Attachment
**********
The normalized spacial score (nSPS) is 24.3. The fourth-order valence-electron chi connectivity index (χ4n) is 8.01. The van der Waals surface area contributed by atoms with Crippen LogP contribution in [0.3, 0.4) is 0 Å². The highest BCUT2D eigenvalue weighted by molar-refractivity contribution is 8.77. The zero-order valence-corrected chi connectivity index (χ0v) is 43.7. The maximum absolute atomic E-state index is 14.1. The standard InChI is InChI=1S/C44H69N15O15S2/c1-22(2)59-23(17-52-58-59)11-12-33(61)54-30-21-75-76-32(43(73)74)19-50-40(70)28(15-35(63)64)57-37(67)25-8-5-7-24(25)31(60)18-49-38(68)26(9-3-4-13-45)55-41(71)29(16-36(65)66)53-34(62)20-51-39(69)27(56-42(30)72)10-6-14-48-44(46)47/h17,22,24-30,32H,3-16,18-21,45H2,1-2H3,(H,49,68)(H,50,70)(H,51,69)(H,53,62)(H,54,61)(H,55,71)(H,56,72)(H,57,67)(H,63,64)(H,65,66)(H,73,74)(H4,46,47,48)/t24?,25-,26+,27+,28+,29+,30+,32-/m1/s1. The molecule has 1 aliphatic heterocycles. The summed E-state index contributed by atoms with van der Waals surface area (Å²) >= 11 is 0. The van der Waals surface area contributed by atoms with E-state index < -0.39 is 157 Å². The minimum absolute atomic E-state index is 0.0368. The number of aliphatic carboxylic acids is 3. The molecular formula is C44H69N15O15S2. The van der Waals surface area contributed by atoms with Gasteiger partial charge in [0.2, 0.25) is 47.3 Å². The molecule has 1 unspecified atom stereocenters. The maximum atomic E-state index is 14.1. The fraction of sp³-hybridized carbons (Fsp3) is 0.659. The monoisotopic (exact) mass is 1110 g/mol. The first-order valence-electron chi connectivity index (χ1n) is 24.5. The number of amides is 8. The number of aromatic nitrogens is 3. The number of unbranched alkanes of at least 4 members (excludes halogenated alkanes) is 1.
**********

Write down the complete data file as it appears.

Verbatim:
The normalized spacial score (nSPS) is 24.3. The fourth-order valence-electron chi connectivity index (χ4n) is 8.01. The van der Waals surface area contributed by atoms with Crippen LogP contribution in [0.3, 0.4) is 0 Å². The highest BCUT2D eigenvalue weighted by molar-refractivity contribution is 8.77. The zero-order valence-corrected chi connectivity index (χ0v) is 43.7. The maximum absolute atomic E-state index is 14.1. The standard InChI is InChI=1S/C44H69N15O15S2/c1-22(2)59-23(17-52-58-59)11-12-33(61)54-30-21-75-76-32(43(73)74)19-50-40(70)28(15-35(63)64)57-37(67)25-8-5-7-24(25)31(60)18-49-38(68)26(9-3-4-13-45)55-41(71)29(16-36(65)66)53-34(62)20-51-39(69)27(56-42(30)72)10-6-14-48-44(46)47/h17,22,24-30,32H,3-16,18-21,45H2,1-2H3,(H,49,68)(H,50,70)(H,51,69)(H,53,62)(H,54,61)(H,55,71)(H,56,72)(H,57,67)(H,63,64)(H,65,66)(H,73,74)(H4,46,47,48)/t24?,25-,26+,27+,28+,29+,30+,32-/m1/s1. The molecule has 1 aliphatic heterocycles. The summed E-state index contributed by atoms with van der Waals surface area (Å²) >= 11 is 0. The van der Waals surface area contributed by atoms with E-state index < -0.39 is 157 Å². The minimum absolute atomic E-state index is 0.0368. The number of aliphatic carboxylic acids is 3. The molecular formula is C44H69N15O15S2. The van der Waals surface area contributed by atoms with Gasteiger partial charge in [0.2, 0.25) is 47.3 Å². The molecule has 1 unspecified atom stereocenters. The maximum atomic E-state index is 14.1. The fraction of sp³-hybridized carbons (Fsp3) is 0.659. The monoisotopic (exact) mass is 1110 g/mol. The first-order valence-electron chi connectivity index (χ1n) is 24.5. The number of amides is 8. The number of aromatic nitrogens is 3. The number of unbranched alkanes of at least 4 members (excludes halogenated alkanes) is 1.